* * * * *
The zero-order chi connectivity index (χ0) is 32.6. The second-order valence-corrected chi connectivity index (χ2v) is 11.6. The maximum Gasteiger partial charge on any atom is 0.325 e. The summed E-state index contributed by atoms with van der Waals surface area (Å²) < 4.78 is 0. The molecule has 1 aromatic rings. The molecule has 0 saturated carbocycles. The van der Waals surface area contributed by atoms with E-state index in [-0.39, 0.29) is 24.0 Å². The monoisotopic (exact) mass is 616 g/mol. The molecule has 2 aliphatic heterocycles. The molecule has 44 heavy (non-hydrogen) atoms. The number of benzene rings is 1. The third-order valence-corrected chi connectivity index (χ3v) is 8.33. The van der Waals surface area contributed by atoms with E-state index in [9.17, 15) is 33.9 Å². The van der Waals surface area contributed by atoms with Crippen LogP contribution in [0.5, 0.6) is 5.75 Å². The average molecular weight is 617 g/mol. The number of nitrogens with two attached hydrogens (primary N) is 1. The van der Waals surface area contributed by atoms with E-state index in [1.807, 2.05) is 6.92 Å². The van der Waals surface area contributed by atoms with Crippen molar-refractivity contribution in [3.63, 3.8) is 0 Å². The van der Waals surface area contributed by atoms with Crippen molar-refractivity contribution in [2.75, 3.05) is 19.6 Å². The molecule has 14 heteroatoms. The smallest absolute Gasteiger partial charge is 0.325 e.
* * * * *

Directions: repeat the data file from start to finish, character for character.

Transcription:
The zero-order chi connectivity index (χ0) is 32.6. The second-order valence-corrected chi connectivity index (χ2v) is 11.6. The maximum Gasteiger partial charge on any atom is 0.325 e. The summed E-state index contributed by atoms with van der Waals surface area (Å²) < 4.78 is 0. The molecule has 1 aromatic rings. The molecule has 0 saturated carbocycles. The van der Waals surface area contributed by atoms with E-state index in [-0.39, 0.29) is 24.0 Å². The monoisotopic (exact) mass is 616 g/mol. The molecule has 2 aliphatic heterocycles. The molecule has 44 heavy (non-hydrogen) atoms. The number of benzene rings is 1. The third-order valence-corrected chi connectivity index (χ3v) is 8.33. The van der Waals surface area contributed by atoms with E-state index in [9.17, 15) is 33.9 Å². The van der Waals surface area contributed by atoms with Crippen LogP contribution in [0.5, 0.6) is 5.75 Å². The average molecular weight is 617 g/mol. The number of nitrogens with two attached hydrogens (primary N) is 1. The van der Waals surface area contributed by atoms with E-state index in [1.807, 2.05) is 6.92 Å². The van der Waals surface area contributed by atoms with Crippen molar-refractivity contribution in [3.63, 3.8) is 0 Å². The van der Waals surface area contributed by atoms with Crippen molar-refractivity contribution in [2.75, 3.05) is 19.6 Å². The molecule has 14 heteroatoms. The smallest absolute Gasteiger partial charge is 0.325 e.